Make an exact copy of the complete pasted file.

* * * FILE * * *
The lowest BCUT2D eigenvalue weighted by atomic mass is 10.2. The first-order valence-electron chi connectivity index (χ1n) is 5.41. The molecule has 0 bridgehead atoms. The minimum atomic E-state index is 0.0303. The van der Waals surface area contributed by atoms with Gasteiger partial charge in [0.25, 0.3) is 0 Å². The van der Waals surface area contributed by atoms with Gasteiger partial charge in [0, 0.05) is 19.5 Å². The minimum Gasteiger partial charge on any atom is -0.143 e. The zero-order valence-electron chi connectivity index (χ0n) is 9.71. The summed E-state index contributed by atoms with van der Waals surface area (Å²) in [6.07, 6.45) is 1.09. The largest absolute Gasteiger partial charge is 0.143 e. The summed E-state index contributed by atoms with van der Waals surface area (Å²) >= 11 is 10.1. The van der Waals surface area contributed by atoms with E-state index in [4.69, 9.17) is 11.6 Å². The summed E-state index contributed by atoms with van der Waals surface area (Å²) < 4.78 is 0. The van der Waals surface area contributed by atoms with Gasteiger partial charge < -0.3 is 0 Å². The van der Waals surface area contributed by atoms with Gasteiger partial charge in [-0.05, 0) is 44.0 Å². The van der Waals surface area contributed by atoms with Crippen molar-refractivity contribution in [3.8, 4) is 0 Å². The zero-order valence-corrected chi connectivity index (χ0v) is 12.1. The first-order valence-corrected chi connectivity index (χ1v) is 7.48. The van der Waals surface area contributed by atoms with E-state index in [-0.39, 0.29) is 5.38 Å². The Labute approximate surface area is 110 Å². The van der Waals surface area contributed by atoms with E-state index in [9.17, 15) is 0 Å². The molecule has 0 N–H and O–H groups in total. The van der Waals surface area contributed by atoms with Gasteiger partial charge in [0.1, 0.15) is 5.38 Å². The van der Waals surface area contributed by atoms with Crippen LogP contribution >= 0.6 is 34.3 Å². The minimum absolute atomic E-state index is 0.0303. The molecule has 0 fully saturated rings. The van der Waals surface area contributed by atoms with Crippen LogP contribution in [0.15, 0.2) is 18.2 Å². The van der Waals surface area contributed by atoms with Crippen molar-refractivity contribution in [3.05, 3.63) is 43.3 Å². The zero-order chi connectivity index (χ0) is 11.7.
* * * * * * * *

The lowest BCUT2D eigenvalue weighted by atomic mass is 10.2. The first-order valence-electron chi connectivity index (χ1n) is 5.41. The molecule has 0 bridgehead atoms. The minimum atomic E-state index is 0.0303. The van der Waals surface area contributed by atoms with Gasteiger partial charge in [0.25, 0.3) is 0 Å². The van der Waals surface area contributed by atoms with Gasteiger partial charge in [0, 0.05) is 19.5 Å². The minimum Gasteiger partial charge on any atom is -0.143 e. The zero-order valence-electron chi connectivity index (χ0n) is 9.71. The summed E-state index contributed by atoms with van der Waals surface area (Å²) in [6.07, 6.45) is 1.09. The largest absolute Gasteiger partial charge is 0.143 e. The summed E-state index contributed by atoms with van der Waals surface area (Å²) >= 11 is 10.1. The van der Waals surface area contributed by atoms with E-state index in [4.69, 9.17) is 11.6 Å². The summed E-state index contributed by atoms with van der Waals surface area (Å²) < 4.78 is 0. The van der Waals surface area contributed by atoms with Gasteiger partial charge < -0.3 is 0 Å². The van der Waals surface area contributed by atoms with Gasteiger partial charge in [-0.05, 0) is 44.0 Å². The van der Waals surface area contributed by atoms with Crippen molar-refractivity contribution in [3.8, 4) is 0 Å². The zero-order valence-corrected chi connectivity index (χ0v) is 12.1. The first-order valence-corrected chi connectivity index (χ1v) is 7.48. The van der Waals surface area contributed by atoms with E-state index in [-0.39, 0.29) is 5.38 Å². The Labute approximate surface area is 110 Å². The van der Waals surface area contributed by atoms with E-state index in [9.17, 15) is 0 Å². The molecule has 0 N–H and O–H groups in total. The van der Waals surface area contributed by atoms with Gasteiger partial charge in [0.1, 0.15) is 5.38 Å². The van der Waals surface area contributed by atoms with Crippen LogP contribution >= 0.6 is 34.3 Å². The minimum absolute atomic E-state index is 0.0303. The molecule has 0 fully saturated rings. The van der Waals surface area contributed by atoms with Crippen LogP contribution in [0.15, 0.2) is 18.2 Å². The van der Waals surface area contributed by atoms with Crippen molar-refractivity contribution in [3.05, 3.63) is 43.3 Å². The zero-order chi connectivity index (χ0) is 11.7.